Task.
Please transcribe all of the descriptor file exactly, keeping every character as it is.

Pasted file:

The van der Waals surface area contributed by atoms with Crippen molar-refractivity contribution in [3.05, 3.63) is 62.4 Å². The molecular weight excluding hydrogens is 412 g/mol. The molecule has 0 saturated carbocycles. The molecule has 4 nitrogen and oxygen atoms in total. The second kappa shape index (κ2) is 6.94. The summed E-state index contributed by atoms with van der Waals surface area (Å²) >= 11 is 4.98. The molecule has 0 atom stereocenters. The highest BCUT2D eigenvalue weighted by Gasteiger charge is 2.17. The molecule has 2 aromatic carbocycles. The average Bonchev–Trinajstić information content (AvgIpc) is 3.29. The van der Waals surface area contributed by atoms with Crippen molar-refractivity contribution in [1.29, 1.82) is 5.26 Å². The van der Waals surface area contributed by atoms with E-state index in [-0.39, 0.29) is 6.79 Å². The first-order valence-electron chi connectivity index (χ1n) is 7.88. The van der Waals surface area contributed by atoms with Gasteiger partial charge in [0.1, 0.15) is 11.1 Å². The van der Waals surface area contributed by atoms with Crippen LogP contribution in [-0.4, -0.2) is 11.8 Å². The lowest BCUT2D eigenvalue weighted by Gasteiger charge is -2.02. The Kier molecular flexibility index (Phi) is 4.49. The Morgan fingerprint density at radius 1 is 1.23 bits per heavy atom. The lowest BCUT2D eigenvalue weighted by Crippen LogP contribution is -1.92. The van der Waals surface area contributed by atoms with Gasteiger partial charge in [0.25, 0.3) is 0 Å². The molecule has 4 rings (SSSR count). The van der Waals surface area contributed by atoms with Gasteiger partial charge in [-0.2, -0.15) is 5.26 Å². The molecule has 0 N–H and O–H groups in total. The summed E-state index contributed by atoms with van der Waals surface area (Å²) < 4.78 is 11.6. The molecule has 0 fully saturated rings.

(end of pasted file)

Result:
The van der Waals surface area contributed by atoms with Crippen molar-refractivity contribution in [3.05, 3.63) is 62.4 Å². The molecular weight excluding hydrogens is 412 g/mol. The molecule has 0 saturated carbocycles. The molecule has 4 nitrogen and oxygen atoms in total. The second kappa shape index (κ2) is 6.94. The summed E-state index contributed by atoms with van der Waals surface area (Å²) >= 11 is 4.98. The molecule has 0 atom stereocenters. The highest BCUT2D eigenvalue weighted by Gasteiger charge is 2.17. The molecule has 2 aromatic carbocycles. The average Bonchev–Trinajstić information content (AvgIpc) is 3.29. The van der Waals surface area contributed by atoms with Crippen molar-refractivity contribution in [1.29, 1.82) is 5.26 Å². The van der Waals surface area contributed by atoms with E-state index in [-0.39, 0.29) is 6.79 Å². The first-order valence-electron chi connectivity index (χ1n) is 7.88. The van der Waals surface area contributed by atoms with Gasteiger partial charge in [0.1, 0.15) is 11.1 Å². The van der Waals surface area contributed by atoms with Crippen LogP contribution in [-0.4, -0.2) is 11.8 Å². The lowest BCUT2D eigenvalue weighted by Gasteiger charge is -2.02. The Kier molecular flexibility index (Phi) is 4.49. The Morgan fingerprint density at radius 1 is 1.23 bits per heavy atom. The lowest BCUT2D eigenvalue weighted by Crippen LogP contribution is -1.92. The van der Waals surface area contributed by atoms with Gasteiger partial charge in [0.25, 0.3) is 0 Å². The molecule has 4 rings (SSSR count). The van der Waals surface area contributed by atoms with Gasteiger partial charge in [-0.2, -0.15) is 5.26 Å². The molecule has 0 N–H and O–H groups in total. The summed E-state index contributed by atoms with van der Waals surface area (Å²) < 4.78 is 11.6. The molecule has 0 fully saturated rings.